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‘Abducted in Plain Sight’: Doc Is Stranger-Than-Fiction Tale of 1970s Kidnapping

A neighbor gained the trust of an Idaho family, so much that he was able to abduct their daughter — twice

Jan with Joe Berchtold, 1974.

Jan with Joe Berchtold, 1974.

Courtesy of Top Knot Films

The true crime documentary, Abducted in Plain Sight, which recently appeared on Netflix, initially seems to be a nightmarish but otherwise unremarkable suburban kidnapping story. Set in the 1970s, Robert and Mary Ann Broberg and their three young daughters, Jan, Karen and Susan, are a nice Mormon family from Pocatello, Idaho, who quickly become close pals with their new neighbor, Robert Berchtold, and his wife and kids. So close that the Broberg girls come to view Berchtold, known as “B,” like a second father, especially middle daughter Jan. Somewhat predictably, the documentary soon reveals that in 1974, two years after befriending the Brobergs, Berchtold picked up 12-year-old Jan from school and disappeared with her for five weeks. Not so predictable is the eventual revelation that, in 1976, Berchtold abducted Jan for a second time. This stranger-than-fiction true story only gets more outrageous, dumbfounding and utterly unpredictable from there. (Warning: Spoilers ahead!)

Abducted in Plain Sight is the second full-length feature directed by documentary cinematographer Skye Borgman, whose diverse credits include We Are Galapagos (2018) and Quiet Riot: Well Now You’re Here, There’s No Way Back. Told primarily through extensive interviews with the Broberg family, Abducted in Plain Sight reveals the truly mind-blowing details of what Jan endured as Berchtold’s physical, psychological and emotional captive. But what makes the documentary particularly shocking is the ease with which Berchtold was able to groom Robert and Mary Ann Broberg into giving him unfettered access to their young daughter both before and after Jan’s kidnapping. Abducted in Plain Sight is certainly a cautionary tale about the insidious tactics child predators use to isolate, manipulate, and control their young victims — but it’s also a deeply disturbing story of adult denial.

Now in her forties, Broberg describes how, during the first kidnapping incident, Berchtold brainwashed her into believing the two of them had been abducted by aliens, and assigned an important mission to birth a child before her 16th birthday. The safety of her family depended on them completing their mission in secrecy, Broberg was led to believe, ensuring her silence about Berchtold’s sexual abuse after they were located in Mexico by the FBI. Broberg assured her parents that she had gone with Berchtold willingly, and that he had done nothing wrong.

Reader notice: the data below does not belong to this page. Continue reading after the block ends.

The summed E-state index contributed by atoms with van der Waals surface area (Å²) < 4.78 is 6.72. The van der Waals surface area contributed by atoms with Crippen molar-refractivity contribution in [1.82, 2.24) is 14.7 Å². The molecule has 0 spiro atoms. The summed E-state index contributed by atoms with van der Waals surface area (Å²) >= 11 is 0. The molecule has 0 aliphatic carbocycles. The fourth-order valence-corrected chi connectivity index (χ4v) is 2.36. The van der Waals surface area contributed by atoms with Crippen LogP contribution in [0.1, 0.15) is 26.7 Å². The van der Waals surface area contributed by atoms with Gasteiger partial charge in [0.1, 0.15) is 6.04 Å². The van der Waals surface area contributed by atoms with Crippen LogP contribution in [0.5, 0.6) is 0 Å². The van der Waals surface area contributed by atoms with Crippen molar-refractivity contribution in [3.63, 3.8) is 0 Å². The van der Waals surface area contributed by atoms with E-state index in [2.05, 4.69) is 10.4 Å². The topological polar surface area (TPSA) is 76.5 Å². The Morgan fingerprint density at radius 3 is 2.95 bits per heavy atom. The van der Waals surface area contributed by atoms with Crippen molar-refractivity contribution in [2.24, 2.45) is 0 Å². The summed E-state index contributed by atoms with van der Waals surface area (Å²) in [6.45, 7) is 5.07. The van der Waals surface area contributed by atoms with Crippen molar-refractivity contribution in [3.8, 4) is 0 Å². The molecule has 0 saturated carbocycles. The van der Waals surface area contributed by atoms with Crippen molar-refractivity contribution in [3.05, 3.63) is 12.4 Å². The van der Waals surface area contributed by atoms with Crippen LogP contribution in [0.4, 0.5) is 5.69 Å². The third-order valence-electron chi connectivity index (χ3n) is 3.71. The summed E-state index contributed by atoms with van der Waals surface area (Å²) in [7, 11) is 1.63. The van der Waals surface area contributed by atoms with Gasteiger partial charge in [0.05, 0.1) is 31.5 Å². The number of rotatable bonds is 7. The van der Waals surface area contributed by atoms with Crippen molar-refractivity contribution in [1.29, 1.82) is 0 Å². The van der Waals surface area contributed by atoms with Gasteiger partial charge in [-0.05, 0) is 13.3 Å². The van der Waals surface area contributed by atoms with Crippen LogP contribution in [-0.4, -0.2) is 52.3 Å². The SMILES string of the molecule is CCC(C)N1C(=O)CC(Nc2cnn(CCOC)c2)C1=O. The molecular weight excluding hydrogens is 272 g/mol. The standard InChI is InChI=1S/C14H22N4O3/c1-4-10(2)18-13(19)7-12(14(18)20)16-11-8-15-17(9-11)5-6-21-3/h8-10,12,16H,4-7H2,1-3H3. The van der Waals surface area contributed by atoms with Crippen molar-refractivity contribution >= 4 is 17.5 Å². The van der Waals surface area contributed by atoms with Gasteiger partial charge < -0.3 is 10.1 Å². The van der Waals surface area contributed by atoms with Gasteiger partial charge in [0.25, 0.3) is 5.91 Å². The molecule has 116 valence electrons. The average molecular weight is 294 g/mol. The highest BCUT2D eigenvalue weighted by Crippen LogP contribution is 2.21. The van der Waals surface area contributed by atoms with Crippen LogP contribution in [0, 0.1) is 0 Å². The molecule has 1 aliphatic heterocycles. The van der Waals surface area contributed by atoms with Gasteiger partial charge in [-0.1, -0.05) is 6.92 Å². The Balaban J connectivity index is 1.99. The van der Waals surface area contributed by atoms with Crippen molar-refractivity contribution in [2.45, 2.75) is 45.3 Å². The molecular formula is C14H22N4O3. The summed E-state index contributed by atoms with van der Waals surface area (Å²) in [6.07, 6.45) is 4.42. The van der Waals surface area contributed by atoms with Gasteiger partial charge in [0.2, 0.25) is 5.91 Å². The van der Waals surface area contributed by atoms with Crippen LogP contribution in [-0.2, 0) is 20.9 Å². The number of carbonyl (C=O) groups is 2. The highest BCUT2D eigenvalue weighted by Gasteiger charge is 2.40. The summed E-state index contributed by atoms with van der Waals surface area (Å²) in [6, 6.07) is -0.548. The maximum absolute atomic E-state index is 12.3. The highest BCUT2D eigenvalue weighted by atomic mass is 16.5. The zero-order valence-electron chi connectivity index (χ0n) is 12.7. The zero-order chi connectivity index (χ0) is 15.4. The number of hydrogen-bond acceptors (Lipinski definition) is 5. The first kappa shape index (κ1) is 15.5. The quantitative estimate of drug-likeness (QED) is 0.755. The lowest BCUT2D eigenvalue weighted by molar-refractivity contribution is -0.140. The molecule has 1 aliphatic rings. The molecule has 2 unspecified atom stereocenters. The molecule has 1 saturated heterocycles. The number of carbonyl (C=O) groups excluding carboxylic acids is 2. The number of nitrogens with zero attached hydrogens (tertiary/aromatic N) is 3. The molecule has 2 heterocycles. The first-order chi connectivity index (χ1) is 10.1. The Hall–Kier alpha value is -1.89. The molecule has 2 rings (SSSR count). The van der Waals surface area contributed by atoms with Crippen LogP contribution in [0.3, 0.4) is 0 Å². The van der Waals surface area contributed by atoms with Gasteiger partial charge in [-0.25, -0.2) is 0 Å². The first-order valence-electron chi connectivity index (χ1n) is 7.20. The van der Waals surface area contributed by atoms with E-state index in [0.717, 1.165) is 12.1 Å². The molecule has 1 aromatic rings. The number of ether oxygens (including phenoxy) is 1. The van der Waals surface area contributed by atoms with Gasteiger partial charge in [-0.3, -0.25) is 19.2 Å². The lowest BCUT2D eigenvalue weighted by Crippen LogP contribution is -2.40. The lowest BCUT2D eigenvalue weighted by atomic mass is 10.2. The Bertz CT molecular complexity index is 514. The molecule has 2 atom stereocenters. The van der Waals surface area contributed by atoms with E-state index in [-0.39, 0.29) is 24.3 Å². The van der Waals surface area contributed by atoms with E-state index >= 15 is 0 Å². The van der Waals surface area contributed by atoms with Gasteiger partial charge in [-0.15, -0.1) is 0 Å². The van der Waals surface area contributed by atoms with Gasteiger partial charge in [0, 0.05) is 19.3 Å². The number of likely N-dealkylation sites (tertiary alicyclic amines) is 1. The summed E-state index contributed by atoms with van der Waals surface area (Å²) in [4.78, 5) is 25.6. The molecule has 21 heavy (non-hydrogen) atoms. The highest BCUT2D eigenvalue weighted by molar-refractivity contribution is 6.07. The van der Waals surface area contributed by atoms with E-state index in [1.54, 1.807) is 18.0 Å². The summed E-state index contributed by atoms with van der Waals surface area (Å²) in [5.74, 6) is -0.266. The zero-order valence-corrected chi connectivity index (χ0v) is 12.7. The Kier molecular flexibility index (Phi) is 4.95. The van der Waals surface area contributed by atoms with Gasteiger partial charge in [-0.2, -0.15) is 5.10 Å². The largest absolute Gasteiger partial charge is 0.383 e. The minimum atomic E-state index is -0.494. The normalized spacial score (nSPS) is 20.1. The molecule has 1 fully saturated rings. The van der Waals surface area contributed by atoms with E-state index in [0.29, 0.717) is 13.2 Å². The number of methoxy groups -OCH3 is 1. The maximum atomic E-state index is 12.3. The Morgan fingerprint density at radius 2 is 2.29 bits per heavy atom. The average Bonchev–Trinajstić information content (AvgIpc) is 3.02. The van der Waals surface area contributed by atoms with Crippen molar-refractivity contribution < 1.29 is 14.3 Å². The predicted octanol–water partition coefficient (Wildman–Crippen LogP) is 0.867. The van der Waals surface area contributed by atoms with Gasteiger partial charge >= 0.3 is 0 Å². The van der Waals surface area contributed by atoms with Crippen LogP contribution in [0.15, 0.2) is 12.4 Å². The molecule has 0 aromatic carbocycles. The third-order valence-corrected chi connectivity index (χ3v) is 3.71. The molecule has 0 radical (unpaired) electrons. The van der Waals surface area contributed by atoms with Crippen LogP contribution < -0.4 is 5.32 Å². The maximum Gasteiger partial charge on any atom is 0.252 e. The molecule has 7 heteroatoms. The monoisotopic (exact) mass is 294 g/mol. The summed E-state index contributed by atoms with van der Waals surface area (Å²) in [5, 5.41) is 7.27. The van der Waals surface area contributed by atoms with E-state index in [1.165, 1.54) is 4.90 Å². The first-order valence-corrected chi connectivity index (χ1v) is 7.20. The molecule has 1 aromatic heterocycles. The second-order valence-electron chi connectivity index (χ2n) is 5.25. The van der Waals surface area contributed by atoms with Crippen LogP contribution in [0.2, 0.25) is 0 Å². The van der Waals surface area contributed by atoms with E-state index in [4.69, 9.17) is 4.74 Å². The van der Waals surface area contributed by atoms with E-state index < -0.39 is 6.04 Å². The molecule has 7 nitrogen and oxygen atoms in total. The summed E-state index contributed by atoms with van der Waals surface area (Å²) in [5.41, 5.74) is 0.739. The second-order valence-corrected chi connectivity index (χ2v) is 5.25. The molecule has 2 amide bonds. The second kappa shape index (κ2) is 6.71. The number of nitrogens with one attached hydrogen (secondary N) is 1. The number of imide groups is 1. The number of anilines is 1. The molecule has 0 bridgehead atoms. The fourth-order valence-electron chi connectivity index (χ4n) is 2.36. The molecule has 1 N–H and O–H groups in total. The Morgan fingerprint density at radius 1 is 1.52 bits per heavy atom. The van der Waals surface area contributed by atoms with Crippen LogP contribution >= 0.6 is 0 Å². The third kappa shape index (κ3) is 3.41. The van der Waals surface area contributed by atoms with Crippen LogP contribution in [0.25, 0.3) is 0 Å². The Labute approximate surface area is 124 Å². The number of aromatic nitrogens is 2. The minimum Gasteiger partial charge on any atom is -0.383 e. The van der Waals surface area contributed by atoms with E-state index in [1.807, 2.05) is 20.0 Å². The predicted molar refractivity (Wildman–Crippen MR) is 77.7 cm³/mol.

Both parents present themselves as being utterly clueless about the existence of child predators, so bowled over by Berchtold’s apparent warmth and charm that they allowed him, for months, to sleep in Jan’s bed because he said his therapist recommended it. When he abducted Jan for the first time, the Brobergs waited three days to alert the authorities, unwilling to confront the reality that a man they trusted could actually be a threat.

Upon Jan’s return home, the couple not only resisted the FBI’s attempts to hold Berchtold fully accountable, they even began to question whether he was such a bad guy after all. He continued to contact Jan, at times sleeping in her bed, and grew increasingly insistent about his desire to marry her, but the Brobergs still never contacted police. In 1976, when Jan disappeared again, the Brobergs didn’t suspect Berchtold was responsible until the FBI discovered that he had enrolled their then-14-year-old daughter in a Catholic school in another state.

After the second abduction, Berchtold was forced to sever contact with Jan, but she continued to believe in their alien mission for several more years. In the documentary, she describes coming to the realization that none of consequences that came with failing their “mission” actually came true, and how quickly the illusion shattered. It took her several more years to tell her family the full story about what Berchtold did to her, and even more time for the Brobergs to reckon with their own culpability. Mary Ann and Jan Broberg wrote a book about the experience, Stolen Innocence: The Jan Broberg Story, and shortly before its release in 2004, Berchtold resurfaced to refute their accounts, even filing a lawsuit to prevent its release. His goal, as it turned out, was to see Jan again even if it meant bringing her to court, and Abducted in Plain Sight includes footage of their first encounter in nearly 30 years. It was also their last — a year later, Berchtold committed suicide.

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